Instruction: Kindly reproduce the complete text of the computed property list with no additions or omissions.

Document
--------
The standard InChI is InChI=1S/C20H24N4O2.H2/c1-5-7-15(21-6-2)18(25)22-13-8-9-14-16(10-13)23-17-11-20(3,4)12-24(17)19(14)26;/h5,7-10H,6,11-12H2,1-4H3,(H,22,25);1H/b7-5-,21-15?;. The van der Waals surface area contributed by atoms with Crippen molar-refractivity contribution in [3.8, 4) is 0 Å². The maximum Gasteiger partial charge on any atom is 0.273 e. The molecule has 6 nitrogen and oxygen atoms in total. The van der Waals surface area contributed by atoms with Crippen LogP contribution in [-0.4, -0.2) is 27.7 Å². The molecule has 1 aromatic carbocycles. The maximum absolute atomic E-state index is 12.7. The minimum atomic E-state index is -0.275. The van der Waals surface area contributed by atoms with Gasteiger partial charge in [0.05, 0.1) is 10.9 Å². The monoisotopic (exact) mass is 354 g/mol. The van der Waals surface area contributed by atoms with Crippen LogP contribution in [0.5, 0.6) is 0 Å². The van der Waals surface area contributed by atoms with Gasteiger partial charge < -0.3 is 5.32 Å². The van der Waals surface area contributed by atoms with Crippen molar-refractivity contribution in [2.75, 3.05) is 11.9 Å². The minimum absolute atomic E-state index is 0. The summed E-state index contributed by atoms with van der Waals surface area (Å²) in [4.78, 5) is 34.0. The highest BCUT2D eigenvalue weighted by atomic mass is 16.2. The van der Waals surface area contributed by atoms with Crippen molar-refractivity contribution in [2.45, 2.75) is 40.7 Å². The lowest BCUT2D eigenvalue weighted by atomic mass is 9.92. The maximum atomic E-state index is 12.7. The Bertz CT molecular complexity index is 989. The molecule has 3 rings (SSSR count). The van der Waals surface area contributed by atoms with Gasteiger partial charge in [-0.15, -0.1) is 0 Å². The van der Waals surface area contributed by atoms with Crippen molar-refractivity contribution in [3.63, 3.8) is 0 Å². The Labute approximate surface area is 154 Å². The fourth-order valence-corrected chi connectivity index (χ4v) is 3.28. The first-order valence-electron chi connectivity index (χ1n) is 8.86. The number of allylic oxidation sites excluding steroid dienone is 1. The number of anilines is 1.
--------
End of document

The standard InChI is InChI=1S/C20H24N4O2.H2/c1-5-7-15(21-6-2)18(25)22-13-8-9-14-16(10-13)23-17-11-20(3,4)12-24(17)19(14)26;/h5,7-10H,6,11-12H2,1-4H3,(H,22,25);1H/b7-5-,21-15?;. The van der Waals surface area contributed by atoms with Crippen molar-refractivity contribution in [3.8, 4) is 0 Å². The maximum Gasteiger partial charge on any atom is 0.273 e. The molecule has 6 nitrogen and oxygen atoms in total. The van der Waals surface area contributed by atoms with Crippen LogP contribution in [-0.4, -0.2) is 27.7 Å². The molecule has 1 aromatic carbocycles. The maximum absolute atomic E-state index is 12.7. The minimum atomic E-state index is -0.275. The van der Waals surface area contributed by atoms with Gasteiger partial charge in [0.05, 0.1) is 10.9 Å². The monoisotopic (exact) mass is 354 g/mol. The van der Waals surface area contributed by atoms with Crippen LogP contribution in [0.5, 0.6) is 0 Å². The van der Waals surface area contributed by atoms with Gasteiger partial charge < -0.3 is 5.32 Å². The van der Waals surface area contributed by atoms with Crippen molar-refractivity contribution in [2.75, 3.05) is 11.9 Å². The minimum absolute atomic E-state index is 0. The summed E-state index contributed by atoms with van der Waals surface area (Å²) in [4.78, 5) is 34.0. The highest BCUT2D eigenvalue weighted by atomic mass is 16.2. The van der Waals surface area contributed by atoms with Crippen molar-refractivity contribution in [2.45, 2.75) is 40.7 Å². The lowest BCUT2D eigenvalue weighted by atomic mass is 9.92. The maximum atomic E-state index is 12.7. The Bertz CT molecular complexity index is 989. The molecule has 3 rings (SSSR count). The van der Waals surface area contributed by atoms with Gasteiger partial charge in [-0.15, -0.1) is 0 Å². The van der Waals surface area contributed by atoms with Crippen molar-refractivity contribution in [3.63, 3.8) is 0 Å². The Labute approximate surface area is 154 Å². The fourth-order valence-corrected chi connectivity index (χ4v) is 3.28. The first-order valence-electron chi connectivity index (χ1n) is 8.86. The number of allylic oxidation sites excluding steroid dienone is 1. The number of anilines is 1.